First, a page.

services in the entire u.s. virgin islands remain up island. they must structural demands only gives when requested or prepped by local governments. this is a structure that must be changed. it does not support the best interests of american citizens living in disaster areas. is willing and needs the support of congress to streamline the process so that results in support get to the people. these examples are just a few of the issues that they remain months after the hurricane. i look forward to the discussion and questions on how to resolve these issues. >> the lady yields back. thank you. i want to thank you and all members of this committee.
it allows us to be here in such an important matter. i will think the witness for answering the call and coming before congress to answer for the response to an unprecedented millionsthat affected of american citizens, including puerto rico and the virgin islands. it has been more than five months now since we saw that event that none of us expected to see an american soil in our lifetimes. of the size ofn , is that lost all power generation capabilities, nobody would allow connecticut to be without power for so many months. that is the size of puerto rico. it is the failure of all technological resources which we count on in our daily lives. that, we stilln
have 90% of generation. that does not mean people get power in their homes. if you are looking at the goal to finish the job, most of the agencies are saying that can be march or may of this year. we are talking about five or six months waiting for power. not to account for the hundreds of people with diseases or medical conditions that require for them to get a generator or have power in their houses. according to fema and the u.s. army corps of engineers, this has been the biggest mission to restore in this agency's history. puerto ricans at themselves, what is taking so long? one of my biggest questions will be, how much more resources will many to finish the job? finishg will it take to the last line of help in the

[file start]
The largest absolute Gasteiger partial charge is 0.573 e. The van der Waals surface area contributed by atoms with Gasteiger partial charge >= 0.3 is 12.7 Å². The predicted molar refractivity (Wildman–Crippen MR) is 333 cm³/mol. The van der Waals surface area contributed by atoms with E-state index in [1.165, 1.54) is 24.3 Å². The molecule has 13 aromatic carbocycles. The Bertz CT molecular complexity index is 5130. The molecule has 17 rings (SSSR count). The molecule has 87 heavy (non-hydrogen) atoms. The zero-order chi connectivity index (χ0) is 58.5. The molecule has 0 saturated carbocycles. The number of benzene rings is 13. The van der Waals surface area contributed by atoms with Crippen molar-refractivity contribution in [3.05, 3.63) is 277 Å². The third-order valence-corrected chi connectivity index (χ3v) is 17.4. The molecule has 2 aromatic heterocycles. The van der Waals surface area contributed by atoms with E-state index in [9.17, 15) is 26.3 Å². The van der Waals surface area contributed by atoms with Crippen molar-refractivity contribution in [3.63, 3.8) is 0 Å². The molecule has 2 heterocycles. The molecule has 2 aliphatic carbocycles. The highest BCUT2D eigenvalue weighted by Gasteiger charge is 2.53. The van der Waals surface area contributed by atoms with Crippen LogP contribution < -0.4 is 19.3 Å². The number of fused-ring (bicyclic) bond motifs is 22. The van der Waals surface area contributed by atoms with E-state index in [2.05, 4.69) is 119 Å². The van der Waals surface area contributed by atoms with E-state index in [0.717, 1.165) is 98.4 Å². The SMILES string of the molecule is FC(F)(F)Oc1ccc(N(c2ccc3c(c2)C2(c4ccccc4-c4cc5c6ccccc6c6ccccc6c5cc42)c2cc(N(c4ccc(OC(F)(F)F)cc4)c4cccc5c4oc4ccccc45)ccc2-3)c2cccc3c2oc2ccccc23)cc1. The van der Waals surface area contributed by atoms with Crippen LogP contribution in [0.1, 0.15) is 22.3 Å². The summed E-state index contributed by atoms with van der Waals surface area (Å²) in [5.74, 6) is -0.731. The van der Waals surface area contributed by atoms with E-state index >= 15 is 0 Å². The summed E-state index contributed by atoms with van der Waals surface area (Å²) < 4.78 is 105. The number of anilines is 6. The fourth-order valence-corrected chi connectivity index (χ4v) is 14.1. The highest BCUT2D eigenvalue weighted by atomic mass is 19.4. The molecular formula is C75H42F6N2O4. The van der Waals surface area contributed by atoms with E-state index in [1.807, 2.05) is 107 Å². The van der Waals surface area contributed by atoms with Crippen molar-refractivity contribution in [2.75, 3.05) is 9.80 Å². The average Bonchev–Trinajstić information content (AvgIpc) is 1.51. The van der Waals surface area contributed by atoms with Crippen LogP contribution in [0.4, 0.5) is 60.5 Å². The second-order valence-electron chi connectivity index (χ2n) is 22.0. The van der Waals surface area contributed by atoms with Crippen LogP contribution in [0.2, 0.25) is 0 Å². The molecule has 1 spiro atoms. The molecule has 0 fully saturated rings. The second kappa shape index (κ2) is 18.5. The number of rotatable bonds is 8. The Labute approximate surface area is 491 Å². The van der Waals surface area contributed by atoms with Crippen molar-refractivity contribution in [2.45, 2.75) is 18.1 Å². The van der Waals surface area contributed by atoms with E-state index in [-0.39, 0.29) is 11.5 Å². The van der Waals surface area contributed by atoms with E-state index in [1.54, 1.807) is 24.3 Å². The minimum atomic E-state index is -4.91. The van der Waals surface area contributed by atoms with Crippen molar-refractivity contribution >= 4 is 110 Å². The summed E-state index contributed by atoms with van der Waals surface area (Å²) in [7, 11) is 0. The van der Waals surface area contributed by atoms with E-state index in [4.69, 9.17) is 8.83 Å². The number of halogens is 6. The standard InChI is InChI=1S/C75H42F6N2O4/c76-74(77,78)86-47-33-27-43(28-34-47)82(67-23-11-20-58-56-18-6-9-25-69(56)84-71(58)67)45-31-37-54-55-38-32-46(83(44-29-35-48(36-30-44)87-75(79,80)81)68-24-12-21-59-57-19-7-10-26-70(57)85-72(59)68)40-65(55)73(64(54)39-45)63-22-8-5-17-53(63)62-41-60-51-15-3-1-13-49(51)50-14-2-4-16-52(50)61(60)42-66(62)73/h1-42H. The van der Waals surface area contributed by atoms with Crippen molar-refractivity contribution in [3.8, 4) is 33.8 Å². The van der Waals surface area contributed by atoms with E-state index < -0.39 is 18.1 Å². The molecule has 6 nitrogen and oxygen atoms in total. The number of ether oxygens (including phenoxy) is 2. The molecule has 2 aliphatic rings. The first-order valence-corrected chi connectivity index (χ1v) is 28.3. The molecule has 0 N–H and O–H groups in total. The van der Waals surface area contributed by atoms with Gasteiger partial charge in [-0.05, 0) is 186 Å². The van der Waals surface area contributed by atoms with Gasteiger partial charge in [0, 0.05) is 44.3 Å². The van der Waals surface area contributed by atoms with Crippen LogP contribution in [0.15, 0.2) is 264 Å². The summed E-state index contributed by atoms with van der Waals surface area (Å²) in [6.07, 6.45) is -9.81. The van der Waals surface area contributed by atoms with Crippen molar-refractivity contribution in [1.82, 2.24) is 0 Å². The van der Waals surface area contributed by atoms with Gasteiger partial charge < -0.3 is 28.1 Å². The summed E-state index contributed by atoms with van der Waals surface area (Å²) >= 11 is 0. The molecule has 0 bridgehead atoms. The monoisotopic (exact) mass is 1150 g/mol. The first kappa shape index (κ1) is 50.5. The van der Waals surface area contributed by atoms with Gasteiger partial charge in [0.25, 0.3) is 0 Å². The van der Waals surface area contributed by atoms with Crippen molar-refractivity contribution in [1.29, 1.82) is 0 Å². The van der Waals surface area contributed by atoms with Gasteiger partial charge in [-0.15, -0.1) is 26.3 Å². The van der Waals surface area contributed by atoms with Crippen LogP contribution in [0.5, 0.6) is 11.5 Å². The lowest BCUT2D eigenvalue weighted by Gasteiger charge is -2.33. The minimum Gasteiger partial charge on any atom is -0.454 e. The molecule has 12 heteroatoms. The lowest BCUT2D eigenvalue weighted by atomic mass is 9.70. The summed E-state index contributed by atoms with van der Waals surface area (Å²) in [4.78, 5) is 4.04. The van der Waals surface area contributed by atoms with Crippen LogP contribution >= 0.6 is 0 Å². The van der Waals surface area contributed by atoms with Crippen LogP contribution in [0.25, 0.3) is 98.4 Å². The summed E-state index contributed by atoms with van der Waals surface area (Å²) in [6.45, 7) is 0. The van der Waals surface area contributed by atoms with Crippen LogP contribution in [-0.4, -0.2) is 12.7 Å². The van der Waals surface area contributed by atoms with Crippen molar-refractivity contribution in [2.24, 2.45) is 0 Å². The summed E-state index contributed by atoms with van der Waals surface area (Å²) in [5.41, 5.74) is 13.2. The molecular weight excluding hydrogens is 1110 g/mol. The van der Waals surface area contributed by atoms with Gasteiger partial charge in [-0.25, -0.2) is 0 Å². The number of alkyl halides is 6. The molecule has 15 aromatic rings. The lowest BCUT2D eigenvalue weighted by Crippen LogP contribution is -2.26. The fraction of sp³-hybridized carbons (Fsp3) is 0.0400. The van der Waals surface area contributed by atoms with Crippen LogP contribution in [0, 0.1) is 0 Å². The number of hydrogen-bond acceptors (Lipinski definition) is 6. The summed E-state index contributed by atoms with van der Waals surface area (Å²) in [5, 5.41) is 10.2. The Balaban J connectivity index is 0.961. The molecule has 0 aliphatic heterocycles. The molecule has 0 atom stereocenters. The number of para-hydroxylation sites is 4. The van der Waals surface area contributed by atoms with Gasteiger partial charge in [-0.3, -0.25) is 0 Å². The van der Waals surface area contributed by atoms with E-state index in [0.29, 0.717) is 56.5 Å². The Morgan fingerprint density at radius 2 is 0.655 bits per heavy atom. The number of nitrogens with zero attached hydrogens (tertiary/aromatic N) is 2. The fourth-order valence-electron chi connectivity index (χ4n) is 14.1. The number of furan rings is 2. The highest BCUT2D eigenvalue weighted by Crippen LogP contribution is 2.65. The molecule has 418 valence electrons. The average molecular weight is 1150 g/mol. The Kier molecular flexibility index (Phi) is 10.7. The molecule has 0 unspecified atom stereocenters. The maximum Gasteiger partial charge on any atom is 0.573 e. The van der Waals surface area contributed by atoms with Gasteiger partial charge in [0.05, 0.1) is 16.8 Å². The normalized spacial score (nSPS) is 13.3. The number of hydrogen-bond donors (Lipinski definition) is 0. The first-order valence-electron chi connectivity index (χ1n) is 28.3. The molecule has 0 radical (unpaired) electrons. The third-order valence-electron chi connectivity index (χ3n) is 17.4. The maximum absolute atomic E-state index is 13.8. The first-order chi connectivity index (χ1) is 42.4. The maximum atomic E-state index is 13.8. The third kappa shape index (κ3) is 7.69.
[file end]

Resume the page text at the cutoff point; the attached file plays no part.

center of the island? we still have a lot of towns with less than 40% power. both things are currently under discussion. the restoration should be done by the end of march. we are not talking about having a reliable system. we are talking about the level of destruction defying everyone's expectation. my biggest concern will be here. any part of america spending months with the utilities down, what could happen? you would have a lot of people angry waiting for that kind of response. i think the people of puerto rico are being very patient waiting to receive that kind of help. we know that our ancient infrastructure was in a bad shape before the hurricane.
that is the reason i think all members of this committee who voted to assign resources. the supplemental will help island of puerto rico in terms of recovery. one of my biggest questions will be, how long will it take? what do you need to finish the job? we cannot say that may or june or july are the best scenario. we are going to face the hurricane season again during the summer. this is one of the biggest challenges we have. consent toanimous allow a letter that i just sent asking the army corps of engineers to extend the mission of the was army corps
that are set to expire march 19, if you allow that to happen. >> without objection, so ordered. >> we have a lot of questions. the biggest of all of those questions will be, do we have the resources? do you have the materials and crews to handle those issues? i do know that is not the mission of the corps of engineers. at a moment like this we want you to finish the work that you begin. with that i yield back my time. >> we will go back to members of the full committee. >> thank you. good to have you here. it is refreshing to finally have a witness that does not have an access before this committee -- committee.re this i have been in this business 32 years.
i was elected as a local committee commissioner. i have seen a lot of disasters over that. of time. of time.eriod it is a herculean effort to come in and to recovery. i have always seen disgruntled local officials. we always will. they are never going to be the perfect recovery. we need to remember how far we have come. after the hurricane that struck new orleans, that was a very poor performance. by anybody standard. fema has come along way since then. i was on the committee down in portland string that. -- during that. this fema administrator is top quality. they are doing a good job. they have done a good job in this last year with these overwhelming numbers of disasters.